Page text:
Well, another Tonys ceremony has come and gone, leaving a string of bodies in its wake, most notably A Catered Affair and Cry-Baby, and rumors of a number of others.
In looking over the talk of the past year, I guess it’s time to think back and reflect on a few ideas that surfaced.
Long plays are in after all.
During one of the pre-Tonys daytime performances, Cheyenne Jackson was still touting that Xanadu was only 90 minutes, a key selling point the producers used during the shows early press period. Not too long after the opening, this was followed up by producer Ken Davenport sharing his thoughts on short shows at his Producer's Perspective blog, as well as in an article on Bloomberg.
One of the big winners of the season has, as everyone already knows, been the 3+ hour August: Osage County, which has recently increased ticket prices, a trend not followed by the producers of Xanadu, who will not be funding a new summer home anytime soon, unlike the producers of August: Osage County.
What’s most important about a show is not its length but its quality and popular appeal. If Kiss Me, Kate had been 90 minutes, I doubt it would have survived its original season, and if The Drowsy Chaperone has been two minutes longer, its conceit would have really run dry.
Xanadu had the makings of a hit—a recognizable title, bankable Broadway stars, some pre-opening backstage drama, strong reviews, and familiar songs. I doubt its lack of smash hit status is closely related to its length, but clearly its 90-minute running time was not a selling point for most New York theatergoers.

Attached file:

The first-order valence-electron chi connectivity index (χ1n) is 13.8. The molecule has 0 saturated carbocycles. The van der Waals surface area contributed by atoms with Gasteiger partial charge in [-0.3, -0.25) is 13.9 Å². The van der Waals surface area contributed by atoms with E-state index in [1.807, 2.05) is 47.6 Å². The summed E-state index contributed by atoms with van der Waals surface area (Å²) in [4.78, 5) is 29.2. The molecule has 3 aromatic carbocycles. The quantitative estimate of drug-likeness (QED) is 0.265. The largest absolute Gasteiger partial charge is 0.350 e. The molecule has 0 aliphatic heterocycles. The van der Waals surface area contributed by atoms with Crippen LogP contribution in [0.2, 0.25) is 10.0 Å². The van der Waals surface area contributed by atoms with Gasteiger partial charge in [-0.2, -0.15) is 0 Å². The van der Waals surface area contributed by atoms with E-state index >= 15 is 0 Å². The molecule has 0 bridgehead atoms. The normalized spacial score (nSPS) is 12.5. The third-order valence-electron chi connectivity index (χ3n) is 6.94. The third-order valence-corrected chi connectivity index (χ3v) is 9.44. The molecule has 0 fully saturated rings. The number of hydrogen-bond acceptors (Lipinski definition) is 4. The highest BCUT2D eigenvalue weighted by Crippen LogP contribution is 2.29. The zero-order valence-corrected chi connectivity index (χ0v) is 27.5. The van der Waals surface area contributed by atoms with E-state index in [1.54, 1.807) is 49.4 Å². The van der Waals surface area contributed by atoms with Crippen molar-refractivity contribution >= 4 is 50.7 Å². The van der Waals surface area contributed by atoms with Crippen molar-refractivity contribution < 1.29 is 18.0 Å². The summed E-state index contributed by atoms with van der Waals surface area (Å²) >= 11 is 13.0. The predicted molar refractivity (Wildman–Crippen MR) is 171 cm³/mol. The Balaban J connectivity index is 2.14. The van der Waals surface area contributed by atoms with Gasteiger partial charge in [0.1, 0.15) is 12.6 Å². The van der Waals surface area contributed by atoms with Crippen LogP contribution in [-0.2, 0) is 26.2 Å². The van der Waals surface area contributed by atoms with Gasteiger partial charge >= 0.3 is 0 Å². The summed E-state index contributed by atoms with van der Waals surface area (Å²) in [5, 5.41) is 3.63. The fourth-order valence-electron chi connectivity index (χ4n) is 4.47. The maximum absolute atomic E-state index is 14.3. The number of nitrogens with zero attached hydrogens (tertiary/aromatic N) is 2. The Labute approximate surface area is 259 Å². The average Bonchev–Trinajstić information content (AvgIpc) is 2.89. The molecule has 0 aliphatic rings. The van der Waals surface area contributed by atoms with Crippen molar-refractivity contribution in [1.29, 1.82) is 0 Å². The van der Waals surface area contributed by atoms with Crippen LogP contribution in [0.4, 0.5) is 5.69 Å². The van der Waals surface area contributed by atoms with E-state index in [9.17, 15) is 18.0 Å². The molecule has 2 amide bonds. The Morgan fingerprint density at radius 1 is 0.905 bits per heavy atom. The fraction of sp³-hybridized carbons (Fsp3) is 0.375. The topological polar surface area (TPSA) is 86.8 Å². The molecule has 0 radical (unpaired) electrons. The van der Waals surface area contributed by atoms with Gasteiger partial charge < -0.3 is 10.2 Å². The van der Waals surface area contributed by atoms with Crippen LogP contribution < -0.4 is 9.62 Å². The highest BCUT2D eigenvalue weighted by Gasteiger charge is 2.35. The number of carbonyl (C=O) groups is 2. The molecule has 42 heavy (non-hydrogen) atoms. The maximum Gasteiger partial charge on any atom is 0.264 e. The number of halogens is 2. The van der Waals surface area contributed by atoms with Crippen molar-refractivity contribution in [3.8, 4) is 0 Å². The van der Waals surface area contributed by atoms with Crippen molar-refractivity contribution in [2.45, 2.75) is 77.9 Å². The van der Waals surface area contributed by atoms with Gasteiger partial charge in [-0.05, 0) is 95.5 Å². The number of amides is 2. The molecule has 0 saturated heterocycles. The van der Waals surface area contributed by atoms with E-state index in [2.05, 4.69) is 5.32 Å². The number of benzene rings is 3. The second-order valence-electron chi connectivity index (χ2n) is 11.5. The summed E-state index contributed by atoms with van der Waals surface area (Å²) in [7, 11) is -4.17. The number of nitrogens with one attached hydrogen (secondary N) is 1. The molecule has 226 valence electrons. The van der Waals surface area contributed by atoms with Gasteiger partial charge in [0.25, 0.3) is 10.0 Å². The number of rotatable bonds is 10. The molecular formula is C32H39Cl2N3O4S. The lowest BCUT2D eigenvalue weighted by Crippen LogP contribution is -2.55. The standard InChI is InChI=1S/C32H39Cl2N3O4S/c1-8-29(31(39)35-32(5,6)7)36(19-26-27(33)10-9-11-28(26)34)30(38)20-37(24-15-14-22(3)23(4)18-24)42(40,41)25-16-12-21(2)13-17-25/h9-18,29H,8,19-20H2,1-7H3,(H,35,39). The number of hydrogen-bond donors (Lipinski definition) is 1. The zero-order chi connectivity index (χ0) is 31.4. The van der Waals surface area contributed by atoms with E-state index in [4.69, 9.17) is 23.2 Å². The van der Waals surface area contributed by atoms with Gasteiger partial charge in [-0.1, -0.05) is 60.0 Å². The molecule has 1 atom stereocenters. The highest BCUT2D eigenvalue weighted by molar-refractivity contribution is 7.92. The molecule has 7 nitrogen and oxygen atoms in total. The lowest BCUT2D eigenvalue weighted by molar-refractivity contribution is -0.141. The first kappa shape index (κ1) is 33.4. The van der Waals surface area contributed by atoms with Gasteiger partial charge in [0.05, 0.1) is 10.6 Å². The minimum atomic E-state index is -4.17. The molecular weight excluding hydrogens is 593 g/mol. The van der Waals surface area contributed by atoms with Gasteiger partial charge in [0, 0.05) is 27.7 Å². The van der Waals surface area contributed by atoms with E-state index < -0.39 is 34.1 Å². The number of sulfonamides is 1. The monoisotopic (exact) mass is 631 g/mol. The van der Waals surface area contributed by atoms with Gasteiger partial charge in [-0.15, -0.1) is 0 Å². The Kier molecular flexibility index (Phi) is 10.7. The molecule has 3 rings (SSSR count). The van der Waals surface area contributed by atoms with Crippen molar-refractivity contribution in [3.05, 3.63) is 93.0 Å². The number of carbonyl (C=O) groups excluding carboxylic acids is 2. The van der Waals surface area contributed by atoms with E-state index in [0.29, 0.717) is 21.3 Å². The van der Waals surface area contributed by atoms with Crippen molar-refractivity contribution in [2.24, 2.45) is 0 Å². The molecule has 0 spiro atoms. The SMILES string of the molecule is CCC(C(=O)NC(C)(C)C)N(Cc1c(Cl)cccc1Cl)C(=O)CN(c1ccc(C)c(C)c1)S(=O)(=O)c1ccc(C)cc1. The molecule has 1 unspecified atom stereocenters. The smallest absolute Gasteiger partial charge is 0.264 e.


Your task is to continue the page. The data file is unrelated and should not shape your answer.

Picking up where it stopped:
In Hollywood, it’s common standard for insiders and analysts to pick everything to pieces in hopes of being the first to identify a trend, leaving the less-inspired among the producers to be chasing after scripts just like a past hit like the man with a shovel at the circus (i.e. Gladiator spawned Troy, King Arthur, Alexander). I can’t count how many times I’ve read about family films being the new trend in the past fifteen years, just as we are now hearing about how chick flicks are the new In thing just because Sex and the City was a hit (not keeping in mind the box office gross for chick flicks Fool’s Gold, 27 Dresses, and a host of others this past year). I hope to God Broadway doesn’t start the same thing!
the Broadway Mouth
June 23, 2008